'Evidence of tigers straying into Goa from Karnataka side of the Sahyadri mountains has been collected by the authorities. It only means there has to collective efforts on the part of Goa, Karnataka and possibly Maharashtra to save tigers,' he said.
Sidhu also said that India's extensive tiger conservation programmes like the setting up of national parks, tiger reserves and the National Tiger Conservation Authority (NTCA) had failed.
'All these initiatives were essentially directed towards protection of tigers and ensuring their unhindered growth, considering the important role they play in preserving the balance in the eco-system. However, all these efforts have not succeeded in preventing poaching,' Sidhu said.
Sidhu's admission of the presence of tigers in Goa comes at a time when the state's forest department has been repeatedly
Special Skin Keeps Fish Species Alive on Land
New study shows how an amphibious fish stays alive for up to two months on land
A new study shows how an amphibious fish stays alive for up to two months on land. It's all in the skin.
Mangrove killifish are small fish—only about an inch or two long—that live in temporary pools in the coastal mangrove forests of Central and South America and Florida. During dry seasons when their pools disappear, the fish hole up in leaf litter or hollow logs. As long as they stay moist, they can survive for extended periods out of water by breathing air through their skin. But oxygen isn't the only thing a fish out of water needs to worry about, according to Professor Patricia Wright, a biologist from the University of Guelph, Ontario, who has studied these fish for years.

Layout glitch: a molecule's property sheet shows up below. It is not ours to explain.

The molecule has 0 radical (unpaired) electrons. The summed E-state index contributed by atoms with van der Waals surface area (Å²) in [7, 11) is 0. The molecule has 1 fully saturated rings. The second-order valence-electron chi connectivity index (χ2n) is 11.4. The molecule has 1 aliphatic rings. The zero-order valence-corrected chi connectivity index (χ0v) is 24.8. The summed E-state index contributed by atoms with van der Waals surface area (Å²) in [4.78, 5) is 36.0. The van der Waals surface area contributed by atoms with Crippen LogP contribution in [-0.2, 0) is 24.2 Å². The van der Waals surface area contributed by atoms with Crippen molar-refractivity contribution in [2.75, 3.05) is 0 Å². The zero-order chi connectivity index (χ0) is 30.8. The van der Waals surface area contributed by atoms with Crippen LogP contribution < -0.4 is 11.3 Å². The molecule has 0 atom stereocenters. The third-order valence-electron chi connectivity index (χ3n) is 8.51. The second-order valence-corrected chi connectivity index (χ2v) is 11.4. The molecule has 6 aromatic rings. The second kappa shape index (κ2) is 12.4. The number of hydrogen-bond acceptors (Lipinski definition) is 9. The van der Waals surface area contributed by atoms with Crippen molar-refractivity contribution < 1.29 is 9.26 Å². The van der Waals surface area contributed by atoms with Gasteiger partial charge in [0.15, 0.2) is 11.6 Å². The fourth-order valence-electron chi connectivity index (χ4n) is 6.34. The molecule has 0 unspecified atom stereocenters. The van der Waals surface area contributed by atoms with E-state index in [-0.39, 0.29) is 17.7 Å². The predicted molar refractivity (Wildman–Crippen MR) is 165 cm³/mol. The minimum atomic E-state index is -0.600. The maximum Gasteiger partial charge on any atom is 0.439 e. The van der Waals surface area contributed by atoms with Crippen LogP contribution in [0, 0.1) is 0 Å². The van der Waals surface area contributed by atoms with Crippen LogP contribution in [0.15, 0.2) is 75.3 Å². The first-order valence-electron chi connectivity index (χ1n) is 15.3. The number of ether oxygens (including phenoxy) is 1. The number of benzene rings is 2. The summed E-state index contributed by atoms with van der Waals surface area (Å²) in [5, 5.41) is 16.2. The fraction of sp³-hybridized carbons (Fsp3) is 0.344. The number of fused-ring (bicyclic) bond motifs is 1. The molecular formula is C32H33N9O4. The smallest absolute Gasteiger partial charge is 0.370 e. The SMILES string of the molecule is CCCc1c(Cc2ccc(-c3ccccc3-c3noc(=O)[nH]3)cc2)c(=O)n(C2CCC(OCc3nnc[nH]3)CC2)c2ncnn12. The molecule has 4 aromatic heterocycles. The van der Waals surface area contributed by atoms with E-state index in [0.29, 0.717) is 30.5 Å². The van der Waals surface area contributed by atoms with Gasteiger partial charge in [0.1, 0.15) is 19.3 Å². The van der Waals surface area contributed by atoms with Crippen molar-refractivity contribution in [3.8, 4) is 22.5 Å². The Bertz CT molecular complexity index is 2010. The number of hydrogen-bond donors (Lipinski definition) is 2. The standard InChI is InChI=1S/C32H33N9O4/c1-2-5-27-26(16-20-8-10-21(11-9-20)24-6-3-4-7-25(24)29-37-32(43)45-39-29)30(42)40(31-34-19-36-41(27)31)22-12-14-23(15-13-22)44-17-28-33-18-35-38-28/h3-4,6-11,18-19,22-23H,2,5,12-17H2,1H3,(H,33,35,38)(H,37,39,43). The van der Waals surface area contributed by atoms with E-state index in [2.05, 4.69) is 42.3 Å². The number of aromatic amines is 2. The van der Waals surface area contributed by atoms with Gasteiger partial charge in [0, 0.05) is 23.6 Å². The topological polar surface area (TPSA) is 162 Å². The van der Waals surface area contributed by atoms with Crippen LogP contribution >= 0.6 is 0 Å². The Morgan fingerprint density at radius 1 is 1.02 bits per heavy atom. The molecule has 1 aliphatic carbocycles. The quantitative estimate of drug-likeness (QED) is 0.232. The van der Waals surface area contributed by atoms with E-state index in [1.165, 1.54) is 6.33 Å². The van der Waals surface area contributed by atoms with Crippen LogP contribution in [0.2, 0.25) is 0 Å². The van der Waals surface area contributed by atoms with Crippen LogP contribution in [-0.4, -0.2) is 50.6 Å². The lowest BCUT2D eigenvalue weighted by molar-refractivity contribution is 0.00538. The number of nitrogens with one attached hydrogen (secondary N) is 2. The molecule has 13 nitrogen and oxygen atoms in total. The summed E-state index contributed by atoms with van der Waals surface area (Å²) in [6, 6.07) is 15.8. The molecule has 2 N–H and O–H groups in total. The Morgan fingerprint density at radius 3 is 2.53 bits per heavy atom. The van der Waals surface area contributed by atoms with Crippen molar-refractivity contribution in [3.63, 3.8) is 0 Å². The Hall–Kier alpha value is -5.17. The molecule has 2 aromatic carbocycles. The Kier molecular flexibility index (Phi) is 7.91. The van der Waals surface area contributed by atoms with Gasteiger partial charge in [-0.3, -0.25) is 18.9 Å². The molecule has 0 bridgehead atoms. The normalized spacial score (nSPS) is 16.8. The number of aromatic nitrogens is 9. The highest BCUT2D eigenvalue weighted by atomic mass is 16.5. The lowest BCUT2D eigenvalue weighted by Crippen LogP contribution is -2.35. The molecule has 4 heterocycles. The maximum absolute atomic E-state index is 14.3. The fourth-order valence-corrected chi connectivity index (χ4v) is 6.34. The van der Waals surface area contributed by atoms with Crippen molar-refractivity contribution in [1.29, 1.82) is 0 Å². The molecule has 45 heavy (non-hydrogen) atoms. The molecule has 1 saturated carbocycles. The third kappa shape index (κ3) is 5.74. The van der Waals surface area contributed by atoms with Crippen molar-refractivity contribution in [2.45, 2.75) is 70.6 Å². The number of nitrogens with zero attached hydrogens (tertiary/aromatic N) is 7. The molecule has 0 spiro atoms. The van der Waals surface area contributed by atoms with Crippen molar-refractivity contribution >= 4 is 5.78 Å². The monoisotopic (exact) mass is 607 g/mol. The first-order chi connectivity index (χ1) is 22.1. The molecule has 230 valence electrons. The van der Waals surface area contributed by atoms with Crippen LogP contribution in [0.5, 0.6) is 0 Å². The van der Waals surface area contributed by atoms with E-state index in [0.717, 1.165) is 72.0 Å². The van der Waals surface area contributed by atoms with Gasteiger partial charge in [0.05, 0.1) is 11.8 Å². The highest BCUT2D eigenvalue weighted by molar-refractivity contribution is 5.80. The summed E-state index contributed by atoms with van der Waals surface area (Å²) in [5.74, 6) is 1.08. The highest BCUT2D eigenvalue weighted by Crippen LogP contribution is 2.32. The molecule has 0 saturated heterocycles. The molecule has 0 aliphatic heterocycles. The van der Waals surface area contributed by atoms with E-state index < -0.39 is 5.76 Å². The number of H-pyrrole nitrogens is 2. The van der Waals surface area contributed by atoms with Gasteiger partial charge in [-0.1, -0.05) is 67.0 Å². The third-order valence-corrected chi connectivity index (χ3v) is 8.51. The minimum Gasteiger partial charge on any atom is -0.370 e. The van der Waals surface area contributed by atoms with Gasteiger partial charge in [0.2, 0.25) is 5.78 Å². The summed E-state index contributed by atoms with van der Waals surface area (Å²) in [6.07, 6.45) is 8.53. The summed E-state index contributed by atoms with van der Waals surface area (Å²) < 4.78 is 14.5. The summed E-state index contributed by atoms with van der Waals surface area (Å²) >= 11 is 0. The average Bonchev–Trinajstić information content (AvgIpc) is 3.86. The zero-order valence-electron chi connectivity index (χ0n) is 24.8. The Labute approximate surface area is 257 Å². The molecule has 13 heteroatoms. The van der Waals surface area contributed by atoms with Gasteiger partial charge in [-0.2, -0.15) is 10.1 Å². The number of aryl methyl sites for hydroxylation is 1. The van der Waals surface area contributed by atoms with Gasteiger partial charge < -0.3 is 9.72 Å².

"All cells in the body need the right combination of ions and water for an animal to stay alive," Wright explains. "Normally, the gills are responsible for these processes in fish. We knew that in mangrove killifish the gills
Banham Zoo boosts red squirrel numbers
A Norfolk zoo has joined the fight to save an iconic British animal after three young red squirrels were sent to a reintroduction programme in Wales.